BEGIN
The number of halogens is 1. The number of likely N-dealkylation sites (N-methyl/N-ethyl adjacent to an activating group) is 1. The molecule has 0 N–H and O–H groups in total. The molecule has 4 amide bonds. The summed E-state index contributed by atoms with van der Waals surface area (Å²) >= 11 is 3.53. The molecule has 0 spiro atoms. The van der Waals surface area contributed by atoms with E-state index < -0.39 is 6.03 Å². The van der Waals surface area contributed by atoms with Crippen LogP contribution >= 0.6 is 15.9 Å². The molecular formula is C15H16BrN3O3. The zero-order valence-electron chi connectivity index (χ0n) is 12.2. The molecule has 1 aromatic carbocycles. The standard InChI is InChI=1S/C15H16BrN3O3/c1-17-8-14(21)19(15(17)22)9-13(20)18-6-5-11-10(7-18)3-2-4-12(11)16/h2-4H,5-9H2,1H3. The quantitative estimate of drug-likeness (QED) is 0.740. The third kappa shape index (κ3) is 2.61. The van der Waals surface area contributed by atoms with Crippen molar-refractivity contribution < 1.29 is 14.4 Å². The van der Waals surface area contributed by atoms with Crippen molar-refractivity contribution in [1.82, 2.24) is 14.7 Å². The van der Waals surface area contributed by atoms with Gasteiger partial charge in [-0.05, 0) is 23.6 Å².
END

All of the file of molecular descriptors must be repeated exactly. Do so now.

The number of halogens is 1. The number of likely N-dealkylation sites (N-methyl/N-ethyl adjacent to an activating group) is 1. The molecule has 0 N–H and O–H groups in total. The molecule has 4 amide bonds. The summed E-state index contributed by atoms with van der Waals surface area (Å²) >= 11 is 3.53. The molecule has 0 spiro atoms. The van der Waals surface area contributed by atoms with E-state index < -0.39 is 6.03 Å². The van der Waals surface area contributed by atoms with Crippen LogP contribution >= 0.6 is 15.9 Å². The molecular formula is C15H16BrN3O3. The zero-order valence-electron chi connectivity index (χ0n) is 12.2. The molecule has 1 aromatic carbocycles. The standard InChI is InChI=1S/C15H16BrN3O3/c1-17-8-14(21)19(15(17)22)9-13(20)18-6-5-11-10(7-18)3-2-4-12(11)16/h2-4H,5-9H2,1H3. The quantitative estimate of drug-likeness (QED) is 0.740. The third kappa shape index (κ3) is 2.61. The van der Waals surface area contributed by atoms with Crippen molar-refractivity contribution < 1.29 is 14.4 Å². The van der Waals surface area contributed by atoms with Crippen molar-refractivity contribution in [1.82, 2.24) is 14.7 Å². The van der Waals surface area contributed by atoms with Gasteiger partial charge in [-0.05, 0) is 23.6 Å².